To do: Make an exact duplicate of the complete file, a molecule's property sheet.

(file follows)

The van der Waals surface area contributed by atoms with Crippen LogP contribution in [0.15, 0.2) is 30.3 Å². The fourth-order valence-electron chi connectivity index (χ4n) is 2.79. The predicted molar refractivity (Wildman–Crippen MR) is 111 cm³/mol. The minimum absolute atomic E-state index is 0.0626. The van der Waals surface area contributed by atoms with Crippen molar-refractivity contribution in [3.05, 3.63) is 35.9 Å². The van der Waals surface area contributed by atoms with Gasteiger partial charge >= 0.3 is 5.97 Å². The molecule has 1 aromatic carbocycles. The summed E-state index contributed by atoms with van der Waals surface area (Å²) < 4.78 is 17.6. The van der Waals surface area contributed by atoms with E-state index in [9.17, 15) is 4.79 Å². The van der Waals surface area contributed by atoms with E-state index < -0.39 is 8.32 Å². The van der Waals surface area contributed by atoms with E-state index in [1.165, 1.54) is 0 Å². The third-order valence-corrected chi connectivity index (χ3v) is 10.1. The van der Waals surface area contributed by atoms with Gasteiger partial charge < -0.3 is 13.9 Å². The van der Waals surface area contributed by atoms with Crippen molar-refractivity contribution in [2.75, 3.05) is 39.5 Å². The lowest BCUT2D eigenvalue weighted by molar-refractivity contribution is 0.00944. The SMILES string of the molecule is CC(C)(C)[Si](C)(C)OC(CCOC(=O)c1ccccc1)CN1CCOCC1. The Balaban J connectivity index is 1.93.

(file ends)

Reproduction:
The van der Waals surface area contributed by atoms with Crippen LogP contribution in [0.15, 0.2) is 30.3 Å². The fourth-order valence-electron chi connectivity index (χ4n) is 2.79. The predicted molar refractivity (Wildman–Crippen MR) is 111 cm³/mol. The minimum absolute atomic E-state index is 0.0626. The van der Waals surface area contributed by atoms with Crippen molar-refractivity contribution in [3.05, 3.63) is 35.9 Å². The van der Waals surface area contributed by atoms with Gasteiger partial charge >= 0.3 is 5.97 Å². The molecule has 1 aromatic carbocycles. The summed E-state index contributed by atoms with van der Waals surface area (Å²) < 4.78 is 17.6. The van der Waals surface area contributed by atoms with E-state index in [9.17, 15) is 4.79 Å². The van der Waals surface area contributed by atoms with E-state index < -0.39 is 8.32 Å². The van der Waals surface area contributed by atoms with E-state index in [1.165, 1.54) is 0 Å². The third-order valence-corrected chi connectivity index (χ3v) is 10.1. The van der Waals surface area contributed by atoms with Gasteiger partial charge < -0.3 is 13.9 Å². The van der Waals surface area contributed by atoms with Crippen molar-refractivity contribution in [2.75, 3.05) is 39.5 Å². The lowest BCUT2D eigenvalue weighted by molar-refractivity contribution is 0.00944. The SMILES string of the molecule is CC(C)(C)[Si](C)(C)OC(CCOC(=O)c1ccccc1)CN1CCOCC1. The Balaban J connectivity index is 1.93.